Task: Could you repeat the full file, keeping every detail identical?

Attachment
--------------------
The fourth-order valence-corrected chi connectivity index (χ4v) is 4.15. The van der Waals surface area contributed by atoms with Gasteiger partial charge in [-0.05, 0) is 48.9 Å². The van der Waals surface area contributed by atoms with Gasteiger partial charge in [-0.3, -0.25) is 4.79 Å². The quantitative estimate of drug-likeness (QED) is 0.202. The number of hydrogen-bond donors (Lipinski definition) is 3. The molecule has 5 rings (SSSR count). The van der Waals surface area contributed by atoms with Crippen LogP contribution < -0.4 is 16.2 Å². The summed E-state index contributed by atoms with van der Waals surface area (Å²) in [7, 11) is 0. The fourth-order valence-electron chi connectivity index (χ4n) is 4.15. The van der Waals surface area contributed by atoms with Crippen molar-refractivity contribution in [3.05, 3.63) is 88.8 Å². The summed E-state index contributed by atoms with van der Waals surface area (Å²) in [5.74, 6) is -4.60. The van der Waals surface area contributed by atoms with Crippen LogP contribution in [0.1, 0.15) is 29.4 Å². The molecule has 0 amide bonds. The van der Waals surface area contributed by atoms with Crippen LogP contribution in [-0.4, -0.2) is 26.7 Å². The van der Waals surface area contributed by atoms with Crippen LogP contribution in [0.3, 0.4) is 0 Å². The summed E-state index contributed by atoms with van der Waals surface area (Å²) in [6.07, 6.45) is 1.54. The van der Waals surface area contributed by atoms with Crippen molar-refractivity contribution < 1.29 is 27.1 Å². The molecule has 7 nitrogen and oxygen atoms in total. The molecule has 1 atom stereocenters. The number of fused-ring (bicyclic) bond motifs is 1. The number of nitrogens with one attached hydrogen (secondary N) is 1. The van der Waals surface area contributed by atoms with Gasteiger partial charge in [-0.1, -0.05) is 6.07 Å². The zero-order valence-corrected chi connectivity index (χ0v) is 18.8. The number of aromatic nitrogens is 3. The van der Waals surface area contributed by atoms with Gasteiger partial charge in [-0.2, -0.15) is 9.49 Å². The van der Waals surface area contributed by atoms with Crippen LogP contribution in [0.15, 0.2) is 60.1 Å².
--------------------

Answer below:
The fourth-order valence-corrected chi connectivity index (χ4v) is 4.15. The van der Waals surface area contributed by atoms with Gasteiger partial charge in [-0.05, 0) is 48.9 Å². The van der Waals surface area contributed by atoms with Gasteiger partial charge in [-0.3, -0.25) is 4.79 Å². The quantitative estimate of drug-likeness (QED) is 0.202. The number of hydrogen-bond donors (Lipinski definition) is 3. The molecule has 5 rings (SSSR count). The van der Waals surface area contributed by atoms with Crippen LogP contribution < -0.4 is 16.2 Å². The summed E-state index contributed by atoms with van der Waals surface area (Å²) in [7, 11) is 0. The fourth-order valence-electron chi connectivity index (χ4n) is 4.15. The van der Waals surface area contributed by atoms with Crippen molar-refractivity contribution in [3.05, 3.63) is 88.8 Å². The summed E-state index contributed by atoms with van der Waals surface area (Å²) in [5.74, 6) is -4.60. The van der Waals surface area contributed by atoms with Crippen LogP contribution in [0.1, 0.15) is 29.4 Å². The molecule has 0 amide bonds. The van der Waals surface area contributed by atoms with Crippen LogP contribution in [-0.4, -0.2) is 26.7 Å². The van der Waals surface area contributed by atoms with Crippen LogP contribution in [0.3, 0.4) is 0 Å². The summed E-state index contributed by atoms with van der Waals surface area (Å²) in [6.07, 6.45) is 1.54. The van der Waals surface area contributed by atoms with Crippen molar-refractivity contribution < 1.29 is 27.1 Å². The molecule has 7 nitrogen and oxygen atoms in total. The molecule has 1 atom stereocenters. The number of fused-ring (bicyclic) bond motifs is 1. The number of nitrogens with one attached hydrogen (secondary N) is 1. The van der Waals surface area contributed by atoms with Gasteiger partial charge in [-0.1, -0.05) is 6.07 Å². The zero-order valence-corrected chi connectivity index (χ0v) is 18.8. The number of aromatic nitrogens is 3. The van der Waals surface area contributed by atoms with Gasteiger partial charge in [-0.2, -0.15) is 9.49 Å². The van der Waals surface area contributed by atoms with Crippen LogP contribution in [0.15, 0.2) is 60.1 Å².